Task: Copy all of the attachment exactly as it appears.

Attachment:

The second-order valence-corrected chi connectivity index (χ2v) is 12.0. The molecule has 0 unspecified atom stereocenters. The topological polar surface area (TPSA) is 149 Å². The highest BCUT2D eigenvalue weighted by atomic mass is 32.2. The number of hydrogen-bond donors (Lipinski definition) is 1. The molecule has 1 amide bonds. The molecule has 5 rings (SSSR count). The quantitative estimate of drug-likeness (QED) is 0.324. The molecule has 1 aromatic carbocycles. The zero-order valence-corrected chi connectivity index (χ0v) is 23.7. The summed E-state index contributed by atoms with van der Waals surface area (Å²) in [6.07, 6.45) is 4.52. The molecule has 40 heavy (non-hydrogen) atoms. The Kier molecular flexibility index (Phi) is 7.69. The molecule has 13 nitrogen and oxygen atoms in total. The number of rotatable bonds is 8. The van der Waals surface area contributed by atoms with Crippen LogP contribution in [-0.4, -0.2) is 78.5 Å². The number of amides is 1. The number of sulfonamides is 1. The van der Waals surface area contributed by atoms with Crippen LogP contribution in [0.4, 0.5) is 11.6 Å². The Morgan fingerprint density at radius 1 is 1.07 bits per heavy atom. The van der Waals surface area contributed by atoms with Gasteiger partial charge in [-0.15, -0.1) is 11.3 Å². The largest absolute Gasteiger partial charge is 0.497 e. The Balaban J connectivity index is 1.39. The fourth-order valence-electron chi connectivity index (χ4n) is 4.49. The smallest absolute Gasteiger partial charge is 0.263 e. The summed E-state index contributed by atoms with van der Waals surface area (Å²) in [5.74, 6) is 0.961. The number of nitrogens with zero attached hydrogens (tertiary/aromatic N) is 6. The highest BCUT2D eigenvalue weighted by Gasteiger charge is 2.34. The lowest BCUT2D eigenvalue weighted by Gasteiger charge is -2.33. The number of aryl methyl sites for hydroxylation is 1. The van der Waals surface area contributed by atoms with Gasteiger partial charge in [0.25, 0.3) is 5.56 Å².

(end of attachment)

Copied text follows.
The second-order valence-corrected chi connectivity index (χ2v) is 12.0. The molecule has 0 unspecified atom stereocenters. The topological polar surface area (TPSA) is 149 Å². The highest BCUT2D eigenvalue weighted by atomic mass is 32.2. The number of hydrogen-bond donors (Lipinski definition) is 1. The molecule has 1 amide bonds. The molecule has 5 rings (SSSR count). The quantitative estimate of drug-likeness (QED) is 0.324. The molecule has 1 aromatic carbocycles. The zero-order valence-corrected chi connectivity index (χ0v) is 23.7. The summed E-state index contributed by atoms with van der Waals surface area (Å²) in [6.07, 6.45) is 4.52. The molecule has 40 heavy (non-hydrogen) atoms. The Kier molecular flexibility index (Phi) is 7.69. The molecule has 13 nitrogen and oxygen atoms in total. The number of rotatable bonds is 8. The van der Waals surface area contributed by atoms with Crippen LogP contribution in [-0.4, -0.2) is 78.5 Å². The number of amides is 1. The number of sulfonamides is 1. The van der Waals surface area contributed by atoms with Crippen LogP contribution in [0.4, 0.5) is 11.6 Å². The Morgan fingerprint density at radius 1 is 1.07 bits per heavy atom. The van der Waals surface area contributed by atoms with Gasteiger partial charge in [-0.15, -0.1) is 11.3 Å². The largest absolute Gasteiger partial charge is 0.497 e. The Balaban J connectivity index is 1.39. The fourth-order valence-electron chi connectivity index (χ4n) is 4.49. The smallest absolute Gasteiger partial charge is 0.263 e. The summed E-state index contributed by atoms with van der Waals surface area (Å²) in [5.74, 6) is 0.961. The number of nitrogens with zero attached hydrogens (tertiary/aromatic N) is 6. The highest BCUT2D eigenvalue weighted by Gasteiger charge is 2.34. The lowest BCUT2D eigenvalue weighted by Gasteiger charge is -2.33. The number of aryl methyl sites for hydroxylation is 1. The van der Waals surface area contributed by atoms with Gasteiger partial charge in [0.25, 0.3) is 5.56 Å².